It’s one of just three countries with a carbon-negative economy, meaning its forests absorb more carbon dioxide than the country emits — a huge help in the fight against climate change.
But the government is also facing a financial crisis. A growing fiscal deficit and high inflation have forced it, among other things, to restructure its debt with the IMF. High costs of living and food scarcity caused by floods have sparked nationwide protests. The need for revenue is at an all-time high, and agricultural production sounds appealing to some lawmakers.
“If you need development, there are consequences,” Gregory Rusland, a representative in the National Assembly and former minister of natural resources, told Mongabay. “We’re keen on maintaining our nature, but at a certain point you need food production.”
President Chan Santokhi, a former police chief who took office in 2020, tried to strike a balance between conservation and the economy when he proposed selling carbon credits under a framework established by the 2015 Paris Agreement. The plan would keep the country’s trees in the ground while generating some much-needed revenue.
But Santokhi has also expressed interest in the Mennonite pilot project approved by the Ministry of Foreign Affairs, despite the Mennonites’ history of encroaching on projects tied to carbon credits, such as protected areas and Indigenous territories.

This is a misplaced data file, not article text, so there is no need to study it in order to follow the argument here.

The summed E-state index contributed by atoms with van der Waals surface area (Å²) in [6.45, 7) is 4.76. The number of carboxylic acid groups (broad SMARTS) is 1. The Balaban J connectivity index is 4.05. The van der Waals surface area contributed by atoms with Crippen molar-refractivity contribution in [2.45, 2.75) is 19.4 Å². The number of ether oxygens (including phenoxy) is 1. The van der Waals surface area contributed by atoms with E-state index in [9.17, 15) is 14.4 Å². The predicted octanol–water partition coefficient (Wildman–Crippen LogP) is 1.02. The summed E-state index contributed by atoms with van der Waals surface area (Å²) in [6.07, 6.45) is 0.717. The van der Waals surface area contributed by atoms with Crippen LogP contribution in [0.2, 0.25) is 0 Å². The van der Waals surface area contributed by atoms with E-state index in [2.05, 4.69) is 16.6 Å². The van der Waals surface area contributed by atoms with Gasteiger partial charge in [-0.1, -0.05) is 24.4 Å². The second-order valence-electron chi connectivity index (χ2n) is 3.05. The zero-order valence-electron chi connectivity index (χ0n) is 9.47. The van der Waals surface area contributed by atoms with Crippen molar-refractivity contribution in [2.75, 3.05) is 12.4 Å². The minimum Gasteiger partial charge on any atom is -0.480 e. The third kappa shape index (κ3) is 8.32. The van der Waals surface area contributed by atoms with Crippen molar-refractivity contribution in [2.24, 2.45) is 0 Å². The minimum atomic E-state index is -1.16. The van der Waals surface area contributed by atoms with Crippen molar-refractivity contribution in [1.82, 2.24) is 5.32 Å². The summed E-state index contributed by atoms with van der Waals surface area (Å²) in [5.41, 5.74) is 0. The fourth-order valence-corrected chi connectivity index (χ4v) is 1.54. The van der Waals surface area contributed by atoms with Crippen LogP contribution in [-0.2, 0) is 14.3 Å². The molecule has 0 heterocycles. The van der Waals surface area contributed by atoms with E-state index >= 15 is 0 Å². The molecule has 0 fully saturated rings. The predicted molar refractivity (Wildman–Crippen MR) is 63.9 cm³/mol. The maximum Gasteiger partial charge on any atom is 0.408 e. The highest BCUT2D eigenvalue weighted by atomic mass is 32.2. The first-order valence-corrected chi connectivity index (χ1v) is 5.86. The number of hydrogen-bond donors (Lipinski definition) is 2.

Suriname is the only Amazonian country that hasn’t legally recognized Indigenous land rights. The idea that the government is negotiating with foreign Mennonite farmers while Indigenous people still go unrecognized has frustrated many local communities as well as members of the National Assembly, who have spent years pushing for a vote on the issue.
“We don’t have our land rights,” said Iona Edwards, an Indigenous Lokono serving in the National Assembly. “You can’t bring another group into our community where we already are expecting help from the government.”
The Ministry of Foreign Affairs and Ministry of Natural Resources didn’t respond to a request for comment for this story.
Some conservation groups have been slowly mounting a campaign against the Mennonite land purchases. Last week, many of them met to discuss potential environmental risks, including damage to nearby wetlands and surrounding rice fields.
But other groups, especially those working internationally, have taken a more conservative, if not silent, approach to the Mennonite negotiations. Because they work closely with the Surinamese government, they’ve decided to wait and see what officials will do. Others have tried expressing their concerns through back channels.
In general, they say they hope the Mennonite farmers stay out of the country altogether. The arrival of even a small group of Mennonite farmers has been shown to result in widespread deforestation.
WWF, which had a meeting with Terra Invest in August, said it respects Suriname’s decision to allow Mennonites into the country, but said farming should only be done on already degraded land.
“If large-scale agriculture begins to occur on intact forest landscapes, as opposed to already degraded lands, Suriname will have a very big difficulty in maintaining its forest cover,” said David Singh, director of WWF Guianas.
  • Who's involved?

    Whos Involved?


    Special content


    Latest posts